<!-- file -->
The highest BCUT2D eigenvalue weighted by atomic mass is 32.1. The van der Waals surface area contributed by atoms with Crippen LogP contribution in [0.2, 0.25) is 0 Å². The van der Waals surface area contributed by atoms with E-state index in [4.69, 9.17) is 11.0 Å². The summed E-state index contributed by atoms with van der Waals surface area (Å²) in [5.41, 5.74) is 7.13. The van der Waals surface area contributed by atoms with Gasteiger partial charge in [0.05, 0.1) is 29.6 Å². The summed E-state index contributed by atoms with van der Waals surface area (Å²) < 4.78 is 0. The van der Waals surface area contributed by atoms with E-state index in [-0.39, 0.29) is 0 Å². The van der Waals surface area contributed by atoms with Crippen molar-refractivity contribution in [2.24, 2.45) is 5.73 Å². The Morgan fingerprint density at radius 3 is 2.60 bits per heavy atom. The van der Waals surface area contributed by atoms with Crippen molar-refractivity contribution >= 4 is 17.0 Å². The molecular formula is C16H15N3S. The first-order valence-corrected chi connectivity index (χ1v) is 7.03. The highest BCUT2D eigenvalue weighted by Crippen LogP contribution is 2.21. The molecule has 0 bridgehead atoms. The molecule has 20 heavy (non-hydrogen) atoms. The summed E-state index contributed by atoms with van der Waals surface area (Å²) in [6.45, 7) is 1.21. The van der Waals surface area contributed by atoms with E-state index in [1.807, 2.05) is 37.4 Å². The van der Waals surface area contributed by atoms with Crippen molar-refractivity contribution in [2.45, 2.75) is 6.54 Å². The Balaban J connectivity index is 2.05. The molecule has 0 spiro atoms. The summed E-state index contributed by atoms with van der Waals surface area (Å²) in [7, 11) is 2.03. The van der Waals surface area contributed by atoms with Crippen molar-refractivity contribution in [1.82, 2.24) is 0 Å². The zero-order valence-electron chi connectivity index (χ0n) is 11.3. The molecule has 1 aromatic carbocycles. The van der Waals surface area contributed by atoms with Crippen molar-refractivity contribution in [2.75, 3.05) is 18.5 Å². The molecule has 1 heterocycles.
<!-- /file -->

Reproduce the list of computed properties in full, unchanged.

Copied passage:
The highest BCUT2D eigenvalue weighted by atomic mass is 32.1. The van der Waals surface area contributed by atoms with Crippen LogP contribution in [0.2, 0.25) is 0 Å². The van der Waals surface area contributed by atoms with E-state index in [4.69, 9.17) is 11.0 Å². The summed E-state index contributed by atoms with van der Waals surface area (Å²) in [5.41, 5.74) is 7.13. The van der Waals surface area contributed by atoms with Gasteiger partial charge in [0.05, 0.1) is 29.6 Å². The summed E-state index contributed by atoms with van der Waals surface area (Å²) < 4.78 is 0. The van der Waals surface area contributed by atoms with E-state index in [-0.39, 0.29) is 0 Å². The van der Waals surface area contributed by atoms with Crippen molar-refractivity contribution in [2.24, 2.45) is 5.73 Å². The Morgan fingerprint density at radius 3 is 2.60 bits per heavy atom. The van der Waals surface area contributed by atoms with Crippen molar-refractivity contribution >= 4 is 17.0 Å². The molecular formula is C16H15N3S. The first-order valence-corrected chi connectivity index (χ1v) is 7.03. The highest BCUT2D eigenvalue weighted by Crippen LogP contribution is 2.21. The molecule has 0 bridgehead atoms. The molecule has 20 heavy (non-hydrogen) atoms. The summed E-state index contributed by atoms with van der Waals surface area (Å²) in [6.45, 7) is 1.21. The van der Waals surface area contributed by atoms with E-state index in [1.807, 2.05) is 37.4 Å². The van der Waals surface area contributed by atoms with Crippen molar-refractivity contribution in [2.45, 2.75) is 6.54 Å². The Balaban J connectivity index is 2.05. The molecule has 0 spiro atoms. The summed E-state index contributed by atoms with van der Waals surface area (Å²) in [7, 11) is 2.03. The van der Waals surface area contributed by atoms with Crippen molar-refractivity contribution in [1.82, 2.24) is 0 Å². The zero-order valence-electron chi connectivity index (χ0n) is 11.3. The molecule has 1 aromatic carbocycles. The van der Waals surface area contributed by atoms with Crippen molar-refractivity contribution in [2.75, 3.05) is 18.5 Å². The molecule has 1 heterocycles.